Ocular morbidity pattern in Igwuruta, Ikwerre Local Government Area of Rivers State
Background: In spite of the global initiatives to eradicate all avoidable blindness by the year 2020, the prevalence of blindness and ocular morbidity is not reducing in the rural areas. This is due to an obvious paucity of properly trained eye care personnel based in these areas. For this reason, Salvation Ministries, a Church with headquarters in Port Harcourt in conjunction with volunteers organized a free eye care outreach to meet the needs of the rural populace.
Aim: To determine the nature and prevalence of ophthalmic abnormalities in Igwuruta.
Methodology: The eye camp was carried out through volunteer professional personnel; two Ophthalmologists, two Optometrists, two Ophthalmic nurses and ten non-professional assistants. Each subject seen in the camp had a detailed ocular examination including visual acuity, funduscopy, tonometry and refraction where applicable and collected data was subsequently analyzed using SPSS version 20. Minor surgical operations were also carried out.
Results: A total of 163 people were seen, comprising 57 males and 106 females (m: f=1:1.8) with an average age of 46.2 years (range 5- 87 years). Among them, 68.1% had normal vision, 15% had low vision, while 16 .7% were blind. Refractive error was the most frequent eye disorder encountered (45.5%), followed by allergic conjunctivitis (14.8), cataract (10.9%), glaucoma (8.9%) and pterygium (3.9%). Bilateral blindness was observed in 4.5% of them with cataract being responsible for 29% of the blindness. Other causes of bilateral blindness were glaucoma (14%), age-related macular degeneration, corneal opacity/corneal blood staining (9.2%), optic atrophy (1.8%) and retinitis pigmentosa (1.8%)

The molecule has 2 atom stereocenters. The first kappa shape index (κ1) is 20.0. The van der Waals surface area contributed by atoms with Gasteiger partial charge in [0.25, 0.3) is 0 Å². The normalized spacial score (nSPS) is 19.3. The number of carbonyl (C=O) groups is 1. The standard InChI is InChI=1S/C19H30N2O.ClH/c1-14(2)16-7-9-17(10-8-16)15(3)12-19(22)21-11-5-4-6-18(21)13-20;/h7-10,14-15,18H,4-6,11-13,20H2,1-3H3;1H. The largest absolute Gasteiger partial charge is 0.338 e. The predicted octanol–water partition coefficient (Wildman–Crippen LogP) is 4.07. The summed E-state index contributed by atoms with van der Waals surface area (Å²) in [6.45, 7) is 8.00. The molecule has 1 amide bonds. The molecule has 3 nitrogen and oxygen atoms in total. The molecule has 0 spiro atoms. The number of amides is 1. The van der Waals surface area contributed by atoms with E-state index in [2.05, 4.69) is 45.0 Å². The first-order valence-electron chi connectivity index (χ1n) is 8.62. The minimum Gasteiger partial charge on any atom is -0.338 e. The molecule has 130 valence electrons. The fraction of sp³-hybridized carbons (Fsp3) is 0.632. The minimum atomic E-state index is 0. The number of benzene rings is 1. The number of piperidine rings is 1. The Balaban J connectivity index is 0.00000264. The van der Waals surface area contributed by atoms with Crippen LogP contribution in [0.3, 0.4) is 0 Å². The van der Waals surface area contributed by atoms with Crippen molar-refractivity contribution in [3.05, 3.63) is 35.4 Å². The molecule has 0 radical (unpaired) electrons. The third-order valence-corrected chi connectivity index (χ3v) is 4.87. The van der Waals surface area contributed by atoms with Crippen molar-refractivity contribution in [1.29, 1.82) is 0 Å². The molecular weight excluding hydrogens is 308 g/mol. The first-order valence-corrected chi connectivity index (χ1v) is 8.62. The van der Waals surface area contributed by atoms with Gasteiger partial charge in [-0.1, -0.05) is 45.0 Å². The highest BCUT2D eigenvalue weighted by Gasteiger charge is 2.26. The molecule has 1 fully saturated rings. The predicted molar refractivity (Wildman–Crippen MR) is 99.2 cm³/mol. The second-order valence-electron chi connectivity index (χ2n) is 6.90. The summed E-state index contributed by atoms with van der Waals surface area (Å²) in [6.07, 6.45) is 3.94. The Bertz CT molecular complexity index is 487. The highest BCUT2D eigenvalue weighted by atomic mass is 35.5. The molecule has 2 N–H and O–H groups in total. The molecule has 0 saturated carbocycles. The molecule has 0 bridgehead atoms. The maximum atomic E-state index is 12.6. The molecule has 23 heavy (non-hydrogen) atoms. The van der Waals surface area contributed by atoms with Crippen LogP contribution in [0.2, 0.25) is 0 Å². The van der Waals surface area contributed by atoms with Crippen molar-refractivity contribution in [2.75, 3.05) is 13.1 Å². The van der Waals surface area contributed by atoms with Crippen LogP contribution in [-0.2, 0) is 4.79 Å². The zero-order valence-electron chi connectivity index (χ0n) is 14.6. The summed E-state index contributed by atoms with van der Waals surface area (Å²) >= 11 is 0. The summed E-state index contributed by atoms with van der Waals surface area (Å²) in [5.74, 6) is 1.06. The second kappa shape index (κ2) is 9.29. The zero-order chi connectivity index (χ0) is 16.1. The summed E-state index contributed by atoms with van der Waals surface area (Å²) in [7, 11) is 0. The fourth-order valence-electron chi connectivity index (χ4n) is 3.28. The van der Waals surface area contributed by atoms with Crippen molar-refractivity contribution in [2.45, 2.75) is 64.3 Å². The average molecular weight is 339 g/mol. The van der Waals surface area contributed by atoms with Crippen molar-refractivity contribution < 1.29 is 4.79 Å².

Conclusion: There is a high level of ocular morbidity and blindness in Igwuruta community. Refractive error, allergic conjunctivitis and cataract were the most commonly occurring eye disorders encountered while the commonest causes of blindness are cataract, glaucoma and ARMD.
Keywords: Ocular morbidity, Low vision, Blindness, Igwuruta community, Rivers State
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